I WOULD SUGGEST THAT YOU TRY A ZEISS. YOU NEVER MENTIONED WHAT CALIBER YOU ARE SHOOTING BUT THEY MAKE A VERY FINE 1.8-5.5X38 SCOPE THAT I USE ON MY 416 REM.MAG AND I ALSO HAVE ONE ON MY 375 H&H .I THINK YOU WILL FIND THAT THE GLASS IS MUCH BETTER THAN THE LEUY AND MAY EVEN BE BETTER THAN YOUR 3-9 AS IT HAS VERY POSITIVE ADJUSTMENTS AND THE POI IS EXCELLENT. I'M DON'T THINK THOUGH THAT THEIR CUSTOMER SERVICE IS GOOD AS YOU SENT THEM THE SCOPE 3 TIMES AND THEN TO HAVE IT MESS UP ON YOU AND BLOW YOUR HUNT THEY SHOULD HAVE GIVEN YOU THE NEW SCOPE WITH SOMETHING ELSE AS A TOKEN OF GOOD FAITH BUT THEN THAT DOESN'T BRING IN THE $$$ DOES IT. I'M SORRY YOU ARE GOING TO BE USING THIS ON A 300 WIN. MAG. THEN TRY THE ZEISS 4.5-14X44SF. I USE THIS ON MY 338 RUM. AND EVER SINCE MOUNTING IT HAS NEVER LEFT THE BLACK EVEN DURING SIGHTING IT IN AND BREAKING IN THE BARREL I HAVE THE KAHLES MULTI-ZERO 3-9X42 ON MY SWITCH BARREL RIFLE AND I FEEL THAT THE ZEISS GLASS IS SHARPER AND CLEARER TO MY EYE'S AT LEAST.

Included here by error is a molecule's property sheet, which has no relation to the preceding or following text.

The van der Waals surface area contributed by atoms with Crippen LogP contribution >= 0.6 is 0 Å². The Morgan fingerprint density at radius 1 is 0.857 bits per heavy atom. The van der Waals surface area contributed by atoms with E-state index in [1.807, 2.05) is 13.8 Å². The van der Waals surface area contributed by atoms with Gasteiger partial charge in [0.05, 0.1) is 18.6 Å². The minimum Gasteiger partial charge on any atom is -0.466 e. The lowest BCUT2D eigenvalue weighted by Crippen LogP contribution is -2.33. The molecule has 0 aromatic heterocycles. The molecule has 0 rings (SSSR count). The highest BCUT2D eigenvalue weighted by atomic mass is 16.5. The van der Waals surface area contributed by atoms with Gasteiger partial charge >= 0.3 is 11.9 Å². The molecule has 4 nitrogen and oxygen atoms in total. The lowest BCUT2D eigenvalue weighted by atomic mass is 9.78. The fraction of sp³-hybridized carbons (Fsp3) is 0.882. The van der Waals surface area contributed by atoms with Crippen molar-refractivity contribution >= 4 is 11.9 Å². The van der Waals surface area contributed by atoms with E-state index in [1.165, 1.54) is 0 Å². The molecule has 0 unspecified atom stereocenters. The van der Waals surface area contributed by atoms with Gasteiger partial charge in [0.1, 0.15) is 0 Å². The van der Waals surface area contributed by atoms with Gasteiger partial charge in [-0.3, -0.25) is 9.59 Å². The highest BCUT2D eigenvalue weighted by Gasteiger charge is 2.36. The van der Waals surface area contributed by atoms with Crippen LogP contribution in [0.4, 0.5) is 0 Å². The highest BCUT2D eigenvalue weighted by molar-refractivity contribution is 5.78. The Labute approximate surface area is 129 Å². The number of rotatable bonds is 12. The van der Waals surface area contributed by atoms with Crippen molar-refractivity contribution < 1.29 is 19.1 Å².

gun)
     
    Last edited: Jul 3, 2008

  3. Tyler Kemp

    Tyler Kemp SPONSOR

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    Nightforce and IOR are known for true tracking and great glass, but they're expensive.
     
  4. Boss Hoss

    Boss Hoss Well-Known Member

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    I use USO, S&B and the VMV series. Had issues with a couple of Loopys in the past and now have gotten used to to great optics and reliability.
     
  5. J E Custom

    J E Custom Well-Known Member

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    Rufous

    I am a big fan of leupold because I have never had problems with
    them and for the money there hard to beat.

    But on my hard kicking rifles and a few pistols ( over 55 ft/lbs I
    like to use burris scopes with the Posi Lock feature.

    One of my pistols had wrecked every brand of scope I placed on it.
    and I had to go to 4 scope rings to hold it on (It kept shearing them